Vacancy isn’t trying to reinvent the thriller/horror genre. It opens with a list of movie clichés, from the car breaking down “in the middle of nowhere,” to the only visible building being a creepy, rundown motel. Even when it begins a frantic pace, the scenes are familiar and predictable. What Vacancy is trying to do is provide tense, tightly wound entertainment for about 80 minutes. It works.
Luke Wilson and Kate Beckinsale are the troubled, soon-to-be-divorced couple who are in the unfortunate situation of being watched. Video cameras are installed all around their room in the disgusting, unkempt Paradise Motel and their car is broken down a few miles away. The people watching on the cameras? They’re the ones looking to murder someone.
In a refreshing change of pace, the scares don’t come from excessive gore or shocking violence. They’re done by clever direction, sharp writing, and built-up tension. The film goes at a slow, plodding pace before arriving at the inevitable chase sequences. It takes over a half hour for Vacancy to settle in to its eventual mix of scares, flickering lights, and running.
That can benefit the film, ensuring all character details are taken care of early. It also gives plausibility to their actions, and allows for an open slate to insert as much danger as possible into the script. No time is spent giving backstory on the killers, which turns them into mindless thugs, though the thick tension doesn’t give you time to think about it.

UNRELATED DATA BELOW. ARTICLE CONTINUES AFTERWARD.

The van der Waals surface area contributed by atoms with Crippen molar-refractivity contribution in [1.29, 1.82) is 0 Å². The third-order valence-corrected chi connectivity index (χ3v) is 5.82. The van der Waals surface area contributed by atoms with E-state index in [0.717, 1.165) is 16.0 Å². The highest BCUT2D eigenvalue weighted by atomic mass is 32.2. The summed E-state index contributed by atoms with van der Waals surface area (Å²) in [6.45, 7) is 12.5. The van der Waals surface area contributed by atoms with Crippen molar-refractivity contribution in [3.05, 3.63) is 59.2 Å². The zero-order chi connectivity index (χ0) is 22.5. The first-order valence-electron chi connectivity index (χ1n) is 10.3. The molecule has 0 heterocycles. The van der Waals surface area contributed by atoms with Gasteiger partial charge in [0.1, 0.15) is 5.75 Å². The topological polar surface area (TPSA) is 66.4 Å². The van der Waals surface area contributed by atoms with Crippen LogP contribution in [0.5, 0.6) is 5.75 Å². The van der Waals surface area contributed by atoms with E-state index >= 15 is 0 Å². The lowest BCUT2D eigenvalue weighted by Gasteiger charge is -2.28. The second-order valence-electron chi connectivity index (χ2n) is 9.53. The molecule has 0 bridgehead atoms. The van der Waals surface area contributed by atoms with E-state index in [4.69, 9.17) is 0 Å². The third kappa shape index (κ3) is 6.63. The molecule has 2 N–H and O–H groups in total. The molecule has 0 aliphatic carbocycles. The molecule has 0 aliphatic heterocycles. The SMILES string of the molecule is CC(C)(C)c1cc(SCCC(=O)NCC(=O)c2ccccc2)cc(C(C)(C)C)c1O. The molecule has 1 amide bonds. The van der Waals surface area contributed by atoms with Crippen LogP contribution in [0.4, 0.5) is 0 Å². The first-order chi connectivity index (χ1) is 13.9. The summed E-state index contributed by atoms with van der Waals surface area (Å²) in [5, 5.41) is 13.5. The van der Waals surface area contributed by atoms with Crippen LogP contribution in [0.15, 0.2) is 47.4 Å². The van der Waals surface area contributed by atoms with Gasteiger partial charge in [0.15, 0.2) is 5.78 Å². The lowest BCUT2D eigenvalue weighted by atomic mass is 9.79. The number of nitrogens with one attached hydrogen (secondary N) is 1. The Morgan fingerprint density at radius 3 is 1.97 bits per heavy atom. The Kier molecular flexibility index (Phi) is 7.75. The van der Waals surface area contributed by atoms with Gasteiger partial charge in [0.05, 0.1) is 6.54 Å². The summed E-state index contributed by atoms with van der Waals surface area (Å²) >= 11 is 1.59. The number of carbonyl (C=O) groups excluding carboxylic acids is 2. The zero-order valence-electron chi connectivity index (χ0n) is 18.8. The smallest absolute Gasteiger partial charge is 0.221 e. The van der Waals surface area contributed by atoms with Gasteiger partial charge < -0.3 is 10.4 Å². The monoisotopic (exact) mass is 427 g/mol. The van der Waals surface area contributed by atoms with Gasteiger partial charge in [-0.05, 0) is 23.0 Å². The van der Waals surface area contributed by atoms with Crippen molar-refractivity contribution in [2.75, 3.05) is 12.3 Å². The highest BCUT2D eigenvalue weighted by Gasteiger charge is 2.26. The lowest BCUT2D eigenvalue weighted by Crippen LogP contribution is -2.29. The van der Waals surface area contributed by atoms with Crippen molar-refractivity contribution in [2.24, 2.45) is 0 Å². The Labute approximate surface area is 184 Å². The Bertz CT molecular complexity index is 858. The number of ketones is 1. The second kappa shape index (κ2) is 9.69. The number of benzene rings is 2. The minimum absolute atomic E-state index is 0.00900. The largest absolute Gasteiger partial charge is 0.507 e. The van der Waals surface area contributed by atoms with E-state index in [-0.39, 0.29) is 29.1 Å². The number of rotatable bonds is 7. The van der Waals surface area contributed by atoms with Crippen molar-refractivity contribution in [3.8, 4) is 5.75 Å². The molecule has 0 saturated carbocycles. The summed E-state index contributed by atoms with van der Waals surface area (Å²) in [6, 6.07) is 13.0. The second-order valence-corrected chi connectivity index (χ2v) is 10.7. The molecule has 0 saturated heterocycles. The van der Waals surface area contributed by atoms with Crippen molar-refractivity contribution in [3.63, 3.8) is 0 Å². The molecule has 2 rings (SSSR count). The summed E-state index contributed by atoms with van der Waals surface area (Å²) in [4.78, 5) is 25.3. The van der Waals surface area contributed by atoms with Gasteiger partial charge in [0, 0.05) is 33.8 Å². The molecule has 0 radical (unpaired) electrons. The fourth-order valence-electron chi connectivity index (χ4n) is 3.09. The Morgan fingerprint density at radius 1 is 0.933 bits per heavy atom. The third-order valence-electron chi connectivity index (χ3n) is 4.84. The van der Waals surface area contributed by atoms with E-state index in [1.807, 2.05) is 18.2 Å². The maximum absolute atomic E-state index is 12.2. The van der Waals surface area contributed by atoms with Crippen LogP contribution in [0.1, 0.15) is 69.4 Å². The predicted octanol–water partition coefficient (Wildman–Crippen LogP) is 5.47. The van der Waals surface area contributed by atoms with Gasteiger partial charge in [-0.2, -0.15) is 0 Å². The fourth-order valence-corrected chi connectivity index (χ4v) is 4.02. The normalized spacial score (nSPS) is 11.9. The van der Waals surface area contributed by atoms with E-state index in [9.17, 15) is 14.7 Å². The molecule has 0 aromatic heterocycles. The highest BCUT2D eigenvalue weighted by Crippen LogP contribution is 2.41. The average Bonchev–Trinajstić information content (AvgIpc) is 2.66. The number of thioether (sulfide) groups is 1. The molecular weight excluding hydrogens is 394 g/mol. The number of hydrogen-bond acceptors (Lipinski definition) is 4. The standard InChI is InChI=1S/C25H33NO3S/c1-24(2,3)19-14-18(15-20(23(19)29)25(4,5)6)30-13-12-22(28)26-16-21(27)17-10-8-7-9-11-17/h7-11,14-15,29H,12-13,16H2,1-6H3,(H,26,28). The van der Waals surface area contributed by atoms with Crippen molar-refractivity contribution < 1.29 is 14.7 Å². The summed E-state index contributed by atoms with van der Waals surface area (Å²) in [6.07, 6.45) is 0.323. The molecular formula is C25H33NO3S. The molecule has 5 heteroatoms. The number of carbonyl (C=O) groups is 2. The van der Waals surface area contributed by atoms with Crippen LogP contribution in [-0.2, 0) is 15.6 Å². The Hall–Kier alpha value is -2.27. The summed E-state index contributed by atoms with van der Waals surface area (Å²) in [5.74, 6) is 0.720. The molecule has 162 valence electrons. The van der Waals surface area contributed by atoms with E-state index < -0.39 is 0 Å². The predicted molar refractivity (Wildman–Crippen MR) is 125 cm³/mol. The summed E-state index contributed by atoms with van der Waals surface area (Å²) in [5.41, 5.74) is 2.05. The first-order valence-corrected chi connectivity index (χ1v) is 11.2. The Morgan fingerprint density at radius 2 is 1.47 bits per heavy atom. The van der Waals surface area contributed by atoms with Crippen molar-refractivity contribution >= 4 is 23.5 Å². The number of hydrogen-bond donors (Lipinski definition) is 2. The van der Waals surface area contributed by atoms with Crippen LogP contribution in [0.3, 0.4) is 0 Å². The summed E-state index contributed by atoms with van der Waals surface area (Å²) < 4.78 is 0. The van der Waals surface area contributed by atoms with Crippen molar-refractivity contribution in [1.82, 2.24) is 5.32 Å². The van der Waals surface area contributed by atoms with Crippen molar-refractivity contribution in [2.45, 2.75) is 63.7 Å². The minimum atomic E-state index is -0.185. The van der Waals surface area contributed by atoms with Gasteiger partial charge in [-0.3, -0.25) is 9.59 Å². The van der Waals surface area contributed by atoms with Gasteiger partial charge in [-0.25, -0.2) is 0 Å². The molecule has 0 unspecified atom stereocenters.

It’s not an award-winner or original piece of filmmaking, but what it sets out to do, Vacancy does nearly flawlessly. It’s tight, sharp, and loaded with well-done scares (though the ending goes too Hollywood). Performances are great and the dark, gritty look couldn’t have been done better. For thriller fans, this is a solid piece.
Shot almost completely in darkness, there’s little room for this disc to show what it can do. Details are muted by the black levels, though you can notice facial detail and the overall sharpness. Some strong color shows through when it has a chance. The transfer is fine, but the movie doesn’t allow for a hi-def breakthrough.
Likewise, this is a front-loaded mix with only a few moments of notable audio work simply because of the film itself. A car chase leads to some fine surround work that puts the viewer in the moment. Some knocking also makes its way into the additional speakers, though it’s not effective in increasing the tension.
Checking In leads the extras with a standard making of piece. It’s highlighted by some nice behind-the-scenes footage during its 21-minute run time. Multiple extended snuff films are definitely on the disturbing side, and didn’t really need to be included here. An alternate opening and a funny deleted scene are the last of the special features.